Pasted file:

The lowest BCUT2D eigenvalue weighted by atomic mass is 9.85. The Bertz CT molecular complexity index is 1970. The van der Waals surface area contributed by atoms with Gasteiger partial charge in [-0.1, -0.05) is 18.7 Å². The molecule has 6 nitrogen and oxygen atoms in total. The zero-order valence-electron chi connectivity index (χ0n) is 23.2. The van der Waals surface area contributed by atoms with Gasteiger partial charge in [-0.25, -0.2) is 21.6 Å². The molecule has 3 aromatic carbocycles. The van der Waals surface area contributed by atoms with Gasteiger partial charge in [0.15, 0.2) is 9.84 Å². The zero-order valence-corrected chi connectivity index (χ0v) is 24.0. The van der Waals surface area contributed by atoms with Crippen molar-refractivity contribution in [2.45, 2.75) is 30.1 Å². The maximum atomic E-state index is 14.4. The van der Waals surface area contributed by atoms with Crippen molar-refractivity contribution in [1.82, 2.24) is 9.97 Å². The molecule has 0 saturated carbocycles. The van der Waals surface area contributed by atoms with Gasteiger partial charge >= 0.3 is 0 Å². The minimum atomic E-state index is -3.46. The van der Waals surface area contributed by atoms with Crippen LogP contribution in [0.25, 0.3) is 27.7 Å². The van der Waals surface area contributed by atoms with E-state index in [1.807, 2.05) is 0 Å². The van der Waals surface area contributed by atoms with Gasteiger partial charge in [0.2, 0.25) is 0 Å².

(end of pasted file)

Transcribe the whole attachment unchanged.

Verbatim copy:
The lowest BCUT2D eigenvalue weighted by atomic mass is 9.85. The Bertz CT molecular complexity index is 1970. The van der Waals surface area contributed by atoms with Gasteiger partial charge in [-0.1, -0.05) is 18.7 Å². The molecule has 6 nitrogen and oxygen atoms in total. The zero-order valence-electron chi connectivity index (χ0n) is 23.2. The van der Waals surface area contributed by atoms with Gasteiger partial charge in [-0.25, -0.2) is 21.6 Å². The molecule has 3 aromatic carbocycles. The van der Waals surface area contributed by atoms with Gasteiger partial charge in [0.15, 0.2) is 9.84 Å². The zero-order valence-corrected chi connectivity index (χ0v) is 24.0. The van der Waals surface area contributed by atoms with Crippen molar-refractivity contribution in [2.45, 2.75) is 30.1 Å². The maximum atomic E-state index is 14.4. The van der Waals surface area contributed by atoms with Crippen molar-refractivity contribution in [1.82, 2.24) is 9.97 Å². The molecule has 0 saturated carbocycles. The van der Waals surface area contributed by atoms with Gasteiger partial charge >= 0.3 is 0 Å². The minimum atomic E-state index is -3.46. The van der Waals surface area contributed by atoms with Crippen LogP contribution in [0.25, 0.3) is 27.7 Å². The van der Waals surface area contributed by atoms with E-state index in [1.807, 2.05) is 0 Å². The van der Waals surface area contributed by atoms with Gasteiger partial charge in [0.2, 0.25) is 0 Å².